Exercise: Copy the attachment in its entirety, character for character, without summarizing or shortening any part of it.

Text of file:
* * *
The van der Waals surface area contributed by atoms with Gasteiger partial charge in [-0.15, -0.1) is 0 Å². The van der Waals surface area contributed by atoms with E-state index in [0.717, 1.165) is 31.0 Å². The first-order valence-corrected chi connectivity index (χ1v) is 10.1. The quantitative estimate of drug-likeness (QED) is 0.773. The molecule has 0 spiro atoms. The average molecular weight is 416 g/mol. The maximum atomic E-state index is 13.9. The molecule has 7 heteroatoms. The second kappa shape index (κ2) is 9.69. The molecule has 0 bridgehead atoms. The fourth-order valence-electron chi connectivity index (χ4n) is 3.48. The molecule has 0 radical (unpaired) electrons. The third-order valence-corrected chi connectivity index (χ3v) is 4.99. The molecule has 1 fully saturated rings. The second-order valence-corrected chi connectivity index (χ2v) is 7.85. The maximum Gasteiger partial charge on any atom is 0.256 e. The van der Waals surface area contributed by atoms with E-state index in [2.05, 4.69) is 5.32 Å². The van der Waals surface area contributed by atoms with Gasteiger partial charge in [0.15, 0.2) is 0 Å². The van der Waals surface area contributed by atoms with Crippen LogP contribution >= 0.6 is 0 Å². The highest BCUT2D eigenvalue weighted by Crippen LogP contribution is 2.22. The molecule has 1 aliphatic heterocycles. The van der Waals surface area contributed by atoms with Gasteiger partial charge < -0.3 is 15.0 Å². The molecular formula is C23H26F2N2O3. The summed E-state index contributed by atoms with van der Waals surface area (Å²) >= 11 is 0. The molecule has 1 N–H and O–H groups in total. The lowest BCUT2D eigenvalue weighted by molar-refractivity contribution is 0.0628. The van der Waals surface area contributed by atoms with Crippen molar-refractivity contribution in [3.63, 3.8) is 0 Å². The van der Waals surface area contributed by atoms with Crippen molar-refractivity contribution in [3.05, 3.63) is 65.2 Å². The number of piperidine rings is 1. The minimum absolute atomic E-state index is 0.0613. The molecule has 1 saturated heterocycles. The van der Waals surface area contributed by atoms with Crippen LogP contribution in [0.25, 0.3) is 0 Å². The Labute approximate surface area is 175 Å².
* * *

The van der Waals surface area contributed by atoms with Gasteiger partial charge in [-0.15, -0.1) is 0 Å². The van der Waals surface area contributed by atoms with E-state index in [0.717, 1.165) is 31.0 Å². The first-order valence-corrected chi connectivity index (χ1v) is 10.1. The quantitative estimate of drug-likeness (QED) is 0.773. The molecule has 0 spiro atoms. The average molecular weight is 416 g/mol. The maximum atomic E-state index is 13.9. The molecule has 7 heteroatoms. The second kappa shape index (κ2) is 9.69. The molecule has 0 bridgehead atoms. The fourth-order valence-electron chi connectivity index (χ4n) is 3.48. The molecule has 0 radical (unpaired) electrons. The third-order valence-corrected chi connectivity index (χ3v) is 4.99. The molecule has 1 fully saturated rings. The second-order valence-corrected chi connectivity index (χ2v) is 7.85. The maximum Gasteiger partial charge on any atom is 0.256 e. The van der Waals surface area contributed by atoms with E-state index in [2.05, 4.69) is 5.32 Å². The van der Waals surface area contributed by atoms with Gasteiger partial charge in [0.15, 0.2) is 0 Å². The van der Waals surface area contributed by atoms with Crippen LogP contribution >= 0.6 is 0 Å². The highest BCUT2D eigenvalue weighted by Crippen LogP contribution is 2.22. The molecule has 1 aliphatic heterocycles. The van der Waals surface area contributed by atoms with Gasteiger partial charge < -0.3 is 15.0 Å². The molecular formula is C23H26F2N2O3. The summed E-state index contributed by atoms with van der Waals surface area (Å²) >= 11 is 0. The molecule has 1 N–H and O–H groups in total. The lowest BCUT2D eigenvalue weighted by molar-refractivity contribution is 0.0628. The van der Waals surface area contributed by atoms with Crippen molar-refractivity contribution in [3.63, 3.8) is 0 Å². The van der Waals surface area contributed by atoms with Crippen molar-refractivity contribution in [3.05, 3.63) is 65.2 Å². The number of piperidine rings is 1. The minimum absolute atomic E-state index is 0.0613. The molecule has 1 saturated heterocycles. The van der Waals surface area contributed by atoms with Crippen LogP contribution in [0.25, 0.3) is 0 Å². The Labute approximate surface area is 175 Å².